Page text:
The TDF is an integrated framework that provides a robust guide for implementation studies [- ]. It has been previously used to identify barriers to and facilitators of evidence use in different health care contexts [ , ]. In addition, it has also been used to identify empirically tested implementation strategies to support evidence use [ ]. The BCW is a systematic intervention design guide that pairs with the TDF to design tailored implementation interventions [ ]. We use theory to guide this qualitative implementation study as it supports comprehensive identification of barriers to and facilitators of behavior change as well as development of complex and evidence-informed interventions to target barriers and enablers identified by participants [ ]. A description of the phases of this study have been provided in the subsequent sections.
Phase 1: Identify Barriers to and Facilitators of Parent-Led Pain Care in Infants
In phase 1, we will use a qualitative descriptive design , using one-on-one interviews to explore the barriers to and facilitators of using parent-led pain care during acute procedures.
Setting and Sample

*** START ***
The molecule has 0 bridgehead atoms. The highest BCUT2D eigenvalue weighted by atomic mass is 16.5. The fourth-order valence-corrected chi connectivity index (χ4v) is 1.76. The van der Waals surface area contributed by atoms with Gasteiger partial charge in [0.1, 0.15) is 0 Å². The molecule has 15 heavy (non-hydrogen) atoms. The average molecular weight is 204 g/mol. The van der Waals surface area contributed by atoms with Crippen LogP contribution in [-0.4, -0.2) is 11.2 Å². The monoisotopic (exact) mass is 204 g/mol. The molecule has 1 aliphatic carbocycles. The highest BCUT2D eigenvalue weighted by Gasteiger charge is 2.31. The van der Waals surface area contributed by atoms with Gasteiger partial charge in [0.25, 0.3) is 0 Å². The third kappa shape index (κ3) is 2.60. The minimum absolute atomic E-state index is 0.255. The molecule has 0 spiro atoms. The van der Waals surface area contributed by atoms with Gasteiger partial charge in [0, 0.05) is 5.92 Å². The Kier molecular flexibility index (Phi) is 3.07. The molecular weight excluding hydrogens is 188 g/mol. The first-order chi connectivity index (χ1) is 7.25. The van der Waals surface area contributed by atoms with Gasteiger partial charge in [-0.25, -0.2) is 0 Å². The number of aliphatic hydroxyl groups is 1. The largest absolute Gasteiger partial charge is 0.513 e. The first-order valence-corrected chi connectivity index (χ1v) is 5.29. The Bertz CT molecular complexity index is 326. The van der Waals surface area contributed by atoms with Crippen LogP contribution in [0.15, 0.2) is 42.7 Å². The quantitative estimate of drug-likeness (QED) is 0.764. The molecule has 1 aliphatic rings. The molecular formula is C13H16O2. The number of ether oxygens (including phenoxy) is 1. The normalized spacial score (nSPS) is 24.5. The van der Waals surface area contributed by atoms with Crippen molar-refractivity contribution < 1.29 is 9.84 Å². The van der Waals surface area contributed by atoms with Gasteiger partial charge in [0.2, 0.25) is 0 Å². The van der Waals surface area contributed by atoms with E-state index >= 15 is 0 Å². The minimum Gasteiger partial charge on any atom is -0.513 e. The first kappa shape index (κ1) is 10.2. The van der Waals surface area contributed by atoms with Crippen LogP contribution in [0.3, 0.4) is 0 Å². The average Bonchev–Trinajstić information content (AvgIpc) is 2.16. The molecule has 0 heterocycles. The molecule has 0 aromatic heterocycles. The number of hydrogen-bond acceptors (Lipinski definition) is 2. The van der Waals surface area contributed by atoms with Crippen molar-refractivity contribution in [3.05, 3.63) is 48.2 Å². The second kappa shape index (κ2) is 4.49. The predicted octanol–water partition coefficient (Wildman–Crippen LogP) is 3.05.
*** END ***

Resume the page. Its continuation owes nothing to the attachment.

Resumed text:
Our setting includes regional hospitals and community-based contexts that provide perinatal and infant care in northeastern Nova Scotia, Canada. To obtain diverse perspectives, we will use stratified purposive sampling [, ] of hospital and community-based health care providers (eg, acute care nurses, public health nurses, family practice nurses, acute and primary care physicians or nurse practitioners, midwives, obstetricians, and laboratory technicians), clinical leaders (eg, lactation consultants), administrators and policy makers (eg, program managers), and families who have used hospital or community perinatal services in northeastern Nova Scotia in the last 12 months. Face-to-face, semistructured, in-person interviews with each consenting participant will be conducted. We will aim to recruit approximately 20 to 30 [ , , ] participants to obtain in-depth data related to the implementation of parent-led pain care. The large sample size was selected based on the heterogeneity of the target sample. To ensure that we have adequate representation and achieve data saturation across diverse health systems and experiences of parent participants, we will use qualitative sampling criteria [ ] (which include evaluation of data variations, contraindications, and clarity) to determine if additional targeted recruitment of specific participant groups and exploration of specific experiences is needed to achieve depth and richness in the data. To recruit health system participants, a recruitment email containing study details and an invitation to participate in the study will be circulated through key research team partners and networks. For parent participants, electronic recruitment posters will be circulated via social media, and hard copy recruitment posters will be distributed through hospital and community antenatal care contexts across the province. We will strategically and purposively sample participants who identify as members of equity-seeking groups with diverse intersections of identity, represented across sex, gender, ethnicity, socioeconomic status, immigration or migration status, sexual orientation, ability status, and geography.